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Archive for the ‘Education’ Category

My Spiraling Road into the World of Advocacy for PD

Tuesday, April 8th, 2014

Myra Hirschhorn is a shining example of someone who has found multiple ways to serve as an advocate for Parkinson’s disease in her local community. We are grateful that she lives in New Jersey!

Helaine Isaacs
PUW Event Director

Myra Hirschhorn.pngParkinson’s disease (PD) has been in my life for as long as I can remember. As a child I watched my grandmother live with the complications. This was before the gold standard drug, Sinemet became available. The symptoms and complications were much quicker to surface and the prognosis for patients was much dimmer back then.

Fast forward to September, 1999. My husband, Stu noticed a tremor in his index finger. This led him to a movement disorder specialist and he was diagnosed with PD at the age of 53. This brought PD back into my life. Fortunately, Stu was able to continue to work for five more years. During that time I began attending the Parkinson’s Disease Support Group at Virtua Memorial Hospital in Mt. Holly, NJ. Through this support group I learned about various Parkinson’s organizations and conferences. These organizations and meetings made me aware of local resources and programs that were beneficial to me and my husband.

As I learned more, I became an advocate and found ways to provide education, resources and information to members of the Parkinson’s community.

Since 2009, I have been the facilitator of the Virtua Parkinson’s Disease Support Group. I offered to take on this role and have never regretted it. The members of this group are so supportive of one another. I’ve secured speakers on relevant topics, and provided information on current issues and upcoming events for the group.

Myra Hirschhorn 2I became involved with Parkinson’s Action Network (PAN) and am currently the NJ State Director of PAN. I’ve traveled to Washington, DC to attend the PAN Forum and have met with representatives of Congress to lobby on behalf of the Parkinson’s community.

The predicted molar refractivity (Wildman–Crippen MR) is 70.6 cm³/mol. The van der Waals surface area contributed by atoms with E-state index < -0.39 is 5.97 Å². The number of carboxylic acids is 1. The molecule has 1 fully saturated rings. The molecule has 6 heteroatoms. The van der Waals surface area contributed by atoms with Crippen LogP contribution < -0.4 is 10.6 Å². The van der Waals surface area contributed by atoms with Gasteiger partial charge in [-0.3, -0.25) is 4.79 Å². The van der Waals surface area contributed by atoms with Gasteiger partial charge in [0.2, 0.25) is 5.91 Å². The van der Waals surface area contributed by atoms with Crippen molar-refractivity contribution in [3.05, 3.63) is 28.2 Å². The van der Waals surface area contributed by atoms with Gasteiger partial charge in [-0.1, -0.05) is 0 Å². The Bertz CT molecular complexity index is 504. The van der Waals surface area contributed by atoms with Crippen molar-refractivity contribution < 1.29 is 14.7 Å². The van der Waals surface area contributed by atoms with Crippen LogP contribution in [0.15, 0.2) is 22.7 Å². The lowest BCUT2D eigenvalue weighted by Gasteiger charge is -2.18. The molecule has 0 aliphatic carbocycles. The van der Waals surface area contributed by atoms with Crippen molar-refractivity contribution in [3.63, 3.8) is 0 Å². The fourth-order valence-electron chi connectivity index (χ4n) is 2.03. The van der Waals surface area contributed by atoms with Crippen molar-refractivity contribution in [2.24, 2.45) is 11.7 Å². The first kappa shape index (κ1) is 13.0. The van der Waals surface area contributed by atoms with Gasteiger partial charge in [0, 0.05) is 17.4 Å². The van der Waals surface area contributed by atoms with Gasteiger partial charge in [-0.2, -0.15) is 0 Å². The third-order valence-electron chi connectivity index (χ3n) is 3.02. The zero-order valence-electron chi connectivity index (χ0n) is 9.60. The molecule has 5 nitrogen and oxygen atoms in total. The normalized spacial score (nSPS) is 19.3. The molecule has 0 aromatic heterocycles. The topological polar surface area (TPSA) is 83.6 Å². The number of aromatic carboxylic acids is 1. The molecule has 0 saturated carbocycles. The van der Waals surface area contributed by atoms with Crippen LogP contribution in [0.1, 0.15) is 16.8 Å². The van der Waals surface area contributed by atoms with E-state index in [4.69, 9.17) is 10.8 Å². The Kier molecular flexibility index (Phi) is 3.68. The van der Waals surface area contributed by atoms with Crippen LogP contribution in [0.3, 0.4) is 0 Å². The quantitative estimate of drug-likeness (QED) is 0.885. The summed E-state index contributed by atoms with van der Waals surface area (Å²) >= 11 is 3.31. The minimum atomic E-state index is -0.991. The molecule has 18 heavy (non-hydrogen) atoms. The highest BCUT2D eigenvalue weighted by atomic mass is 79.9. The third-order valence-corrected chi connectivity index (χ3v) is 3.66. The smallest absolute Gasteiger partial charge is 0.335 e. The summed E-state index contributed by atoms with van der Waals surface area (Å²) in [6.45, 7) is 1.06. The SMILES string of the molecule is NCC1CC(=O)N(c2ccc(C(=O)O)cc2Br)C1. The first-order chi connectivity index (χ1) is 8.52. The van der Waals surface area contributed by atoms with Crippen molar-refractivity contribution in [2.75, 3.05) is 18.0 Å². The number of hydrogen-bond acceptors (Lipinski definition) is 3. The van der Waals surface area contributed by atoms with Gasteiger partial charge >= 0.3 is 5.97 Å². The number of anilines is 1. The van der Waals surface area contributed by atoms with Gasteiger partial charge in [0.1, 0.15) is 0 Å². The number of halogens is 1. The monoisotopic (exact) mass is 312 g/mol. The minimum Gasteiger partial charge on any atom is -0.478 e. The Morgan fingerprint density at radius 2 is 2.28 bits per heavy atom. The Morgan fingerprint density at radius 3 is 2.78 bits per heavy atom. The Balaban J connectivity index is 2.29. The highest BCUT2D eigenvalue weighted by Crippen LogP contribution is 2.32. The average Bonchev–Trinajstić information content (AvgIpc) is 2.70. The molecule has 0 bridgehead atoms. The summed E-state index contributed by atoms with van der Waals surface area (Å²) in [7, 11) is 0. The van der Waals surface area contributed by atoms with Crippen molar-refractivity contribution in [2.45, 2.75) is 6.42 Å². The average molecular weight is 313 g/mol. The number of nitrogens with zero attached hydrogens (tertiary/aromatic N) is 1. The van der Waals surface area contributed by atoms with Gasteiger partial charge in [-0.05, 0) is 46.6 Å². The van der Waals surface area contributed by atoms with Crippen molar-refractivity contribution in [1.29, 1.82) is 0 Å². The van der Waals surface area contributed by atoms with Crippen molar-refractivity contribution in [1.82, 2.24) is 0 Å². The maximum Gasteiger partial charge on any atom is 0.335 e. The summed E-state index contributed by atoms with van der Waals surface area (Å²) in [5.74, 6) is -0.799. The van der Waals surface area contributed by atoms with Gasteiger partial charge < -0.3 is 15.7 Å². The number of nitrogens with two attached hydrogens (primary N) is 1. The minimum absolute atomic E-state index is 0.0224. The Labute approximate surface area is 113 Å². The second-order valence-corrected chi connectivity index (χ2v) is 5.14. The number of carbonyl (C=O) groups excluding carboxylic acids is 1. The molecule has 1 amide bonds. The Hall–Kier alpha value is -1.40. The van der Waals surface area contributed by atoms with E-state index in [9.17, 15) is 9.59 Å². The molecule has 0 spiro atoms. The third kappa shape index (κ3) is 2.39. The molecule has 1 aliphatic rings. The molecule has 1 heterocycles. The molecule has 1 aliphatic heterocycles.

A couple of years ago, Voorhees Senior Living, a local assisted living facility developed a PD Support Group. I assist the support group by sharing information on issues and events that may be of interest as well as helping to secure speakers. People in that area are very pleased to have a group available to them.

I was part of a group of people who worked to bring Dance for PD’s program to our area. I am thrilled that the Virtua Parkinson’s Movement Class has been in existence for a year now, with Stacey Macaluso as the talented and caring instructor.

Last year, I worked with the Willingboro Library to schedule periodic speakers at the library for people with Parkinson’s disease, their care partners and friends. In addition, the library now offers classes in Qi Gong and Delay the Disease for people with Parkinson’s as well as the general public.

At all of these venues and at senior expos, health fairs, freeholder meetings, and local Parkinson’s walks, I am “armed” with brochures and share information about the various Parkinson’s organizations. This raises attendees’ awareness of all the support that is available, provides opportunities to learn about living well with PD and how people living with PD can advocate for themselves.

Recently I attended an LSVT-BIG training for occupational therapists and physical therapists, with attendees from all over the world. I provided them with information they can in turn share with their clients. All of the PD organizations have been more than happy to provide me with information to share.

Returning to the Parkinson’s Unity Walk in Central Park each year is always a high point for my husband and me. It is empowering to see the thousands of people all gathered for this cause and to be able to touch base once again with all the organizations that provide so much support to the Parkinson’s community. The Unity Walk is the best source of information and inspiration for people with Parkinson’s disease and their loved ones.

We each need to find a way to make a difference. I encourage you to find opportunities to raise awareness and educate people in your own community about Parkinson’s disease.

Myra Hirschhorn
Team Captain, Stu’s Supporters

The Difference Between WELLness and Illness is I and WE

Monday, January 13th, 2014

Nancy Mazonson, Director of Parkinson’s Family Support Program at Jewish Family & Children’s Services of Greater Boston shares her experience of working with people living with Parkinson’s disease on a daily basis and participating in the Parkinson’s Unity Walk.